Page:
IT officials advise caution on seat management

IT officials advise caution on seat management

By Chris Driscoll

GCN Staff

Two early adopters of federal seat management programs at the eGov '99 conference in Washington last week advised agencies to take a wait-and-see approach.

Donald Heffernan, General Services Administration deputy chief information officer, said it is still too early to know how well federal information technology outsourcing experiments will deliver on the promises of customer service and quality.

'If I had the time, I would wait six months to make sure,' Heffernan said. GSA has outsourced the management of its own 1,800 seats and is promoting the GSA-run, governmentwide Seat Management Program.

Lesson No. 1 in PC leasing is that it costs more than outright purchasing, said Lawrence Jurcich, chief of information services at the Bureau of Alcohol, Tobacco and Firearms. ATF is paying $9,877 per seat for its three-year deal with Unisys Corp., Jurcich said.

But Heffernan said GSA is saving money compared with owning and managing its own PCs, LANs and other systems infrastructure.

Heffernan and Jurcich agreed on the greatest benefit: better technology and customer service. They urged interested agencies to look first at the benefits rather than at the initial costs of outsourcing all or part of their needs.

Two reasons

GSA and ATF took different approaches to PC outsourcing. ATF wanted exactly the same hardware and software at every seat, but GSA wanted to maintain close control over several of its LANs and was less concerned about identical PCs.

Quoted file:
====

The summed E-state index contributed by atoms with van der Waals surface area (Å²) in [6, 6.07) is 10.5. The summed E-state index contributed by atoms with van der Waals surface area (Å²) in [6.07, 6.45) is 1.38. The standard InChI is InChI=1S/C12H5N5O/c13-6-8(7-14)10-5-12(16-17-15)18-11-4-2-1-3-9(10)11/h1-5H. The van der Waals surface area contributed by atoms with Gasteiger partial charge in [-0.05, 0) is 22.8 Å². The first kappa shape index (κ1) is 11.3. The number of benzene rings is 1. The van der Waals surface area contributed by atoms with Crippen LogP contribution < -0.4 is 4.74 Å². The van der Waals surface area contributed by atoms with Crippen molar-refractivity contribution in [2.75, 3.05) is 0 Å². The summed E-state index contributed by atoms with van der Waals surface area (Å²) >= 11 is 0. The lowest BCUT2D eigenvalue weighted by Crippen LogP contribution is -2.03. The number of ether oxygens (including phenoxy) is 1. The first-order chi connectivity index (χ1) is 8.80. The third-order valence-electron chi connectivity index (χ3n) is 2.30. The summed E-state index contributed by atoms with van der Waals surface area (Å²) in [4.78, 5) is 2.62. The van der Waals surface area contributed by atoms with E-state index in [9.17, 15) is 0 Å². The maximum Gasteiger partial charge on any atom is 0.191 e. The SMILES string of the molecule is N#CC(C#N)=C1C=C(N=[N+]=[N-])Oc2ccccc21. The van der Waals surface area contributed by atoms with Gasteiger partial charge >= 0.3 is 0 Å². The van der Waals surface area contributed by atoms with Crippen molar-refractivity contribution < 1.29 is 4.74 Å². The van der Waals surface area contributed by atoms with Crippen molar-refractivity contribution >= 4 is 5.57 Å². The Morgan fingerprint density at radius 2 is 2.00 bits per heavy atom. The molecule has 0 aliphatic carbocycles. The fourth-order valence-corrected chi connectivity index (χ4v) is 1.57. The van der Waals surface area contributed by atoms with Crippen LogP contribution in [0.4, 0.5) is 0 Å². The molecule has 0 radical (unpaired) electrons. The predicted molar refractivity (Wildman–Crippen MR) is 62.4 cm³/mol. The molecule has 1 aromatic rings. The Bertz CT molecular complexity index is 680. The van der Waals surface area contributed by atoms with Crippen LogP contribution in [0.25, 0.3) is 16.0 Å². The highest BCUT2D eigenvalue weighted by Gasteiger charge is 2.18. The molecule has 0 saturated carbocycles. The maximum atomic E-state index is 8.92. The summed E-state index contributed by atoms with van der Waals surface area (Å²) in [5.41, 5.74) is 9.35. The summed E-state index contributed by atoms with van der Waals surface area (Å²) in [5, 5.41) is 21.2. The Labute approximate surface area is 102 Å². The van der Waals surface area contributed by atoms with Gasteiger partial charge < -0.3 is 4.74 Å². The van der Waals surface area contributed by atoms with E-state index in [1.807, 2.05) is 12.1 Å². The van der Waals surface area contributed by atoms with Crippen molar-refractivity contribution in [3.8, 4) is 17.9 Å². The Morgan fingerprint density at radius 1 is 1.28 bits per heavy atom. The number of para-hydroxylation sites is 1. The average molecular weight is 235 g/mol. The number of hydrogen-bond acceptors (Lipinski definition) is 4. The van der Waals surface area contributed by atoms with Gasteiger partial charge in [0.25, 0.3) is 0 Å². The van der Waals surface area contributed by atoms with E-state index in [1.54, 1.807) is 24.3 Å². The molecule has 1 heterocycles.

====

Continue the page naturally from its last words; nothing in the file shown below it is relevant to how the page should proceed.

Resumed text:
ATF's bulldozer approach included replacing all its old PCs, software and LANs with new equipment identically configured throughout the bureau, Jurcich said. The homogeneous computing environment let the agency cut maintenance, help desk and training costs, he said.

GSA, on the other hand, was motivated to outsource in part by delays encountered with previous technology implementations. When GSA last upgraded its Microsoft Office suite, it took a year to move from Office 95 to Office 97, Heffernan said.

GSA also has had a difficult time keeping IT personnel. Even after outsourcing, there have been no IT staff reductions. That fact earned cooperation from GSA labor unions, as it did at ATF, Heffernan and Jurcich said.

Union members were generally supportive of ATF's move, seeing it as enhancing their jobs with better technology, Jurcich said.

Another benefit, Heffernan said, will be less hassle when the time comes to implement the next operating system upgrade. GSA intends to install Windows 2000 and Linux OSes sometime in 2001. ATF will migrate from Windows 95 to Windows 2000 after April.


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